A combined theoretical and experimental investigation is made
into the causes of premature gear failures which had occurred in the
complex and lighly loaded gear trains of an industrial textile
machine. A comprehensive review of previous relevant work identifies
the problem as one of torsional vibratory impact excited by gear
An extension of the dynamic stiffness method is developed for
the analysis of forced vibration response due to relative displacement,
harmonic excitation imparted by transmission error components. The
technique is then applied to a generalised mathematical model of the
complete machine in which typical production distributions of gear
error magnitude and relative phasing are inserted. Gear-tooth
dynamic loads are computed at every mesh for a number of different
machine configurations over the operating speed range. The influence
of selected inertia, flexibility and damping elements is demonstrated.
A novel technique employing magnetic drums is devised and
evaluated for the direct measurement of-relative motions in a meshed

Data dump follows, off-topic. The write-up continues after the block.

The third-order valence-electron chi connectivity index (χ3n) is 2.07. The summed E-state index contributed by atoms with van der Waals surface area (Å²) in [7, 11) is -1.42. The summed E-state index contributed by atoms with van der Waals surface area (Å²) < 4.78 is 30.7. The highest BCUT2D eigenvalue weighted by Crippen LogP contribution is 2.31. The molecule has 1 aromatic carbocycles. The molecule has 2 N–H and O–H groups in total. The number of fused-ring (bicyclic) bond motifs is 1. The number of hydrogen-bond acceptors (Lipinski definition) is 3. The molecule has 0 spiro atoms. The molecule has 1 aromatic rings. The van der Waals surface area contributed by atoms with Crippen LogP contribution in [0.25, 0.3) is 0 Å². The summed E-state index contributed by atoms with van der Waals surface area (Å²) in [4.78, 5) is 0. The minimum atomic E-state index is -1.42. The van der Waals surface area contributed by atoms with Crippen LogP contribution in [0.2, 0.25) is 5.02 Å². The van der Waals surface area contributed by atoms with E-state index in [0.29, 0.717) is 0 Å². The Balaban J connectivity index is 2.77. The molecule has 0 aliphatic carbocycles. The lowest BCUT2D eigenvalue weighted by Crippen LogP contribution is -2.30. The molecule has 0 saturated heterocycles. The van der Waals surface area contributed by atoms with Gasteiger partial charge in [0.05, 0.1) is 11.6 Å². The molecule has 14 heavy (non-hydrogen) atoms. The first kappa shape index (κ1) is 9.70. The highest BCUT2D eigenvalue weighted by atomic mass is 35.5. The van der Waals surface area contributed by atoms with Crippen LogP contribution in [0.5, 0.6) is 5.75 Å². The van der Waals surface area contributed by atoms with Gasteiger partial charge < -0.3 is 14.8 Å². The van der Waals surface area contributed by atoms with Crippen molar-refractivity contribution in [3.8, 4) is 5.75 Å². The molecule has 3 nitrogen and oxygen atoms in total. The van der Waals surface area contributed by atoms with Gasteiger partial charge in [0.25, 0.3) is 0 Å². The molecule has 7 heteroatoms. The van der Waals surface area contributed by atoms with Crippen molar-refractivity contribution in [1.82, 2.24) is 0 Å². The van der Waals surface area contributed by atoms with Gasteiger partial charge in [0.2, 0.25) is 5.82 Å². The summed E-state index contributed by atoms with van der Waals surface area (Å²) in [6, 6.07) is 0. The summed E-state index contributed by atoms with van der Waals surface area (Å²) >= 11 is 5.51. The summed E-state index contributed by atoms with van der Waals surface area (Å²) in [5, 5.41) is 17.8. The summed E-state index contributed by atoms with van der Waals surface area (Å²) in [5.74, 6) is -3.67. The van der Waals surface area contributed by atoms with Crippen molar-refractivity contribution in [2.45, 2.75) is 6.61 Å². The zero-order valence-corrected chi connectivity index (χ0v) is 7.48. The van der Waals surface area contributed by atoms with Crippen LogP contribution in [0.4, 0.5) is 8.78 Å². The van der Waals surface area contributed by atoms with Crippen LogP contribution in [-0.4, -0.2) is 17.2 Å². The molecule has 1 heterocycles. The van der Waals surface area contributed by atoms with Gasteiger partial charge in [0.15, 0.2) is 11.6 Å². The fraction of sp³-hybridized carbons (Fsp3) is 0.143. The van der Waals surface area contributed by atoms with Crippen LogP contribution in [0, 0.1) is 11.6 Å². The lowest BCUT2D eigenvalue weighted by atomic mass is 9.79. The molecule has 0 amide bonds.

pair of oscillating gears. Automatic compensation is provided for
transmission error and mounting eccentricity. A further direct
technique is reported for the detection of tooth impacts and is based
on the change in electrical resistance between meshing teeth as the
contact pressure varies.
Measurements in a multi-gearbox experimental rig demonstrated
that the gears described non-linear motions, involving excursions
through the backlash and heavy impacts on both drive and reverse faces.
Theoretical predictibns of dynamic loading distribution within
machines show reasonable compatibility with patterns of gear
failure recorded in service, even though the analysis does not allow for system non-linearities.
Machine design considerations are examined in retrospect from
a dynamics standpoint. Past and present designs are appraised and
possible alternatives to these are briefly discussed.
Finally, the salient factors identified in the investigation
are summarised and recommendations made for future work.
A Doctoral Thesis. Submitted in partial fulfillment of the requirements for the award of Doctor of Philosophy of Loughborough University.